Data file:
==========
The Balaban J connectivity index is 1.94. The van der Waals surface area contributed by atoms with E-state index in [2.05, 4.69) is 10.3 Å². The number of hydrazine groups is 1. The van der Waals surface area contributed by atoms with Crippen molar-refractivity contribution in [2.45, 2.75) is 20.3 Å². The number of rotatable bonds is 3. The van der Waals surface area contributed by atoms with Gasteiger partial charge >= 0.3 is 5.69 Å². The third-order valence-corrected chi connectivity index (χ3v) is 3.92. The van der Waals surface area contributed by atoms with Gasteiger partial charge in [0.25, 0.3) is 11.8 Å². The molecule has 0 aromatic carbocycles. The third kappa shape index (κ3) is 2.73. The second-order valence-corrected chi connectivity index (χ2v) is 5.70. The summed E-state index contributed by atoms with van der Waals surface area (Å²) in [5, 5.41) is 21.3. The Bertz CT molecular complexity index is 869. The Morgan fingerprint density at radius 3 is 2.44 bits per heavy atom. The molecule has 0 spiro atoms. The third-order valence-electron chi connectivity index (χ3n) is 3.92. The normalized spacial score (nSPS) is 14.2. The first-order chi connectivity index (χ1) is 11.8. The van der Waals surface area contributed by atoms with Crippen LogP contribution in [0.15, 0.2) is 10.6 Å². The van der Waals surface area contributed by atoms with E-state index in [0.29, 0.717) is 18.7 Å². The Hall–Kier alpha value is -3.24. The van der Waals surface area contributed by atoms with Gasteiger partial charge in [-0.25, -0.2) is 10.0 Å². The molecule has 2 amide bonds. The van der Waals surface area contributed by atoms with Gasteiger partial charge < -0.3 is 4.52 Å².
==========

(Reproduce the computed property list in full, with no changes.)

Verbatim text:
The Balaban J connectivity index is 1.94. The van der Waals surface area contributed by atoms with E-state index in [2.05, 4.69) is 10.3 Å². The number of hydrazine groups is 1. The van der Waals surface area contributed by atoms with Crippen molar-refractivity contribution in [2.45, 2.75) is 20.3 Å². The number of rotatable bonds is 3. The van der Waals surface area contributed by atoms with Gasteiger partial charge >= 0.3 is 5.69 Å². The third-order valence-corrected chi connectivity index (χ3v) is 3.92. The van der Waals surface area contributed by atoms with Gasteiger partial charge in [0.25, 0.3) is 11.8 Å². The molecule has 0 aromatic carbocycles. The third kappa shape index (κ3) is 2.73. The second-order valence-corrected chi connectivity index (χ2v) is 5.70. The summed E-state index contributed by atoms with van der Waals surface area (Å²) in [5, 5.41) is 21.3. The Bertz CT molecular complexity index is 869. The Morgan fingerprint density at radius 3 is 2.44 bits per heavy atom. The molecule has 0 spiro atoms. The third-order valence-electron chi connectivity index (χ3n) is 3.92. The normalized spacial score (nSPS) is 14.2. The first-order chi connectivity index (χ1) is 11.8. The van der Waals surface area contributed by atoms with Crippen LogP contribution in [0.15, 0.2) is 10.6 Å². The van der Waals surface area contributed by atoms with E-state index in [0.29, 0.717) is 18.7 Å². The Hall–Kier alpha value is -3.24. The van der Waals surface area contributed by atoms with Gasteiger partial charge in [-0.25, -0.2) is 10.0 Å². The molecule has 2 amide bonds. The van der Waals surface area contributed by atoms with Gasteiger partial charge < -0.3 is 4.52 Å².